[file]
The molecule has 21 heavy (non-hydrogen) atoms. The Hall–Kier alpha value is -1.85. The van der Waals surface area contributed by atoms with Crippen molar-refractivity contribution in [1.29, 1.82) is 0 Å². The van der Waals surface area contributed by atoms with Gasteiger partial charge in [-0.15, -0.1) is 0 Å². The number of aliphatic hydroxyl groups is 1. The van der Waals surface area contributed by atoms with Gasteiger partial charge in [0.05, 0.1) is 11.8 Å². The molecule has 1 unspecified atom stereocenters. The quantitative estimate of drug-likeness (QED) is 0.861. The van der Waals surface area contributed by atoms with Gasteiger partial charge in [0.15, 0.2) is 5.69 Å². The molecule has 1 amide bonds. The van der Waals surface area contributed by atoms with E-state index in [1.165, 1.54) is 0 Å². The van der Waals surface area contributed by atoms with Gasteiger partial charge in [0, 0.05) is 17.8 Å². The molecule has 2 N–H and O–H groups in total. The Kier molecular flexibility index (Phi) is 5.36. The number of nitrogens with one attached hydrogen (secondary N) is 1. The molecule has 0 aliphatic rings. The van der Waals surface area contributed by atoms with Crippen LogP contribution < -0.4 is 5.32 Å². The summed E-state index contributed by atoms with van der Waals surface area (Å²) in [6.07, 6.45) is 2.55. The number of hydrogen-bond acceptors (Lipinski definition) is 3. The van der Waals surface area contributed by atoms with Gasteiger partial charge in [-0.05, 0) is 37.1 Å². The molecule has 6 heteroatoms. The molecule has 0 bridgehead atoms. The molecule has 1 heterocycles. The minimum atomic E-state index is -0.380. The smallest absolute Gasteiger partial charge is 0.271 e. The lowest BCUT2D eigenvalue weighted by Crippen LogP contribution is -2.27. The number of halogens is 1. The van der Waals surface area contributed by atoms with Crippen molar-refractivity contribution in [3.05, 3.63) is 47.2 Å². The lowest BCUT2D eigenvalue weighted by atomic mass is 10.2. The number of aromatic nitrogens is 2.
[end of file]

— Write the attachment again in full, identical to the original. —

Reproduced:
The molecule has 21 heavy (non-hydrogen) atoms. The Hall–Kier alpha value is -1.85. The van der Waals surface area contributed by atoms with Crippen molar-refractivity contribution in [1.29, 1.82) is 0 Å². The van der Waals surface area contributed by atoms with Gasteiger partial charge in [-0.15, -0.1) is 0 Å². The number of aliphatic hydroxyl groups is 1. The van der Waals surface area contributed by atoms with Gasteiger partial charge in [0.05, 0.1) is 11.8 Å². The molecule has 1 unspecified atom stereocenters. The quantitative estimate of drug-likeness (QED) is 0.861. The van der Waals surface area contributed by atoms with Gasteiger partial charge in [0.15, 0.2) is 5.69 Å². The molecule has 1 amide bonds. The van der Waals surface area contributed by atoms with E-state index in [1.165, 1.54) is 0 Å². The van der Waals surface area contributed by atoms with Gasteiger partial charge in [0, 0.05) is 17.8 Å². The molecule has 2 N–H and O–H groups in total. The Kier molecular flexibility index (Phi) is 5.36. The number of nitrogens with one attached hydrogen (secondary N) is 1. The molecule has 0 aliphatic rings. The van der Waals surface area contributed by atoms with Crippen LogP contribution < -0.4 is 5.32 Å². The summed E-state index contributed by atoms with van der Waals surface area (Å²) in [6.07, 6.45) is 2.55. The number of hydrogen-bond acceptors (Lipinski definition) is 3. The van der Waals surface area contributed by atoms with Gasteiger partial charge in [-0.05, 0) is 37.1 Å². The molecule has 6 heteroatoms. The molecule has 0 bridgehead atoms. The molecule has 1 heterocycles. The minimum atomic E-state index is -0.380. The smallest absolute Gasteiger partial charge is 0.271 e. The lowest BCUT2D eigenvalue weighted by Crippen LogP contribution is -2.27. The number of halogens is 1. The van der Waals surface area contributed by atoms with Crippen molar-refractivity contribution in [3.05, 3.63) is 47.2 Å². The lowest BCUT2D eigenvalue weighted by atomic mass is 10.2. The number of aromatic nitrogens is 2.